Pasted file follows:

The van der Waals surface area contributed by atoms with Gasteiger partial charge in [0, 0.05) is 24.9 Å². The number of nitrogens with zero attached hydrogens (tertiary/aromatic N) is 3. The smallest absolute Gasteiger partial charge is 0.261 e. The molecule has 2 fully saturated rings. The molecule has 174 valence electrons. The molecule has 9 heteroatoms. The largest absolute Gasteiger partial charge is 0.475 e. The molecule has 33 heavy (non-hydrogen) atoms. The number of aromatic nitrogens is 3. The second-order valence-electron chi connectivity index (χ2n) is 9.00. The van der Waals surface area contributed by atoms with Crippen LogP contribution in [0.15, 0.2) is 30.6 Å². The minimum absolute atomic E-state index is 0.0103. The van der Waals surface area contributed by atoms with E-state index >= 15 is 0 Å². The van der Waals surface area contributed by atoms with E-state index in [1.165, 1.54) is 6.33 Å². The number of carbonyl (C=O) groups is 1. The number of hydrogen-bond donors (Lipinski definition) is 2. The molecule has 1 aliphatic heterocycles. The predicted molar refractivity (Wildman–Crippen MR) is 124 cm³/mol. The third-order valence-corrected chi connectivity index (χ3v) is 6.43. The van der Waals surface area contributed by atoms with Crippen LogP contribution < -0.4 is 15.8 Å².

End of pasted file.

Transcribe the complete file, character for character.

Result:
The van der Waals surface area contributed by atoms with Gasteiger partial charge in [0, 0.05) is 24.9 Å². The number of nitrogens with zero attached hydrogens (tertiary/aromatic N) is 3. The smallest absolute Gasteiger partial charge is 0.261 e. The molecule has 2 fully saturated rings. The molecule has 174 valence electrons. The molecule has 9 heteroatoms. The largest absolute Gasteiger partial charge is 0.475 e. The molecule has 33 heavy (non-hydrogen) atoms. The number of aromatic nitrogens is 3. The second-order valence-electron chi connectivity index (χ2n) is 9.00. The van der Waals surface area contributed by atoms with Crippen LogP contribution in [0.15, 0.2) is 30.6 Å². The minimum absolute atomic E-state index is 0.0103. The van der Waals surface area contributed by atoms with E-state index >= 15 is 0 Å². The van der Waals surface area contributed by atoms with E-state index in [1.165, 1.54) is 6.33 Å². The number of carbonyl (C=O) groups is 1. The number of hydrogen-bond donors (Lipinski definition) is 2. The molecule has 1 aliphatic heterocycles. The predicted molar refractivity (Wildman–Crippen MR) is 124 cm³/mol. The third-order valence-corrected chi connectivity index (χ3v) is 6.43. The van der Waals surface area contributed by atoms with Crippen LogP contribution < -0.4 is 15.8 Å².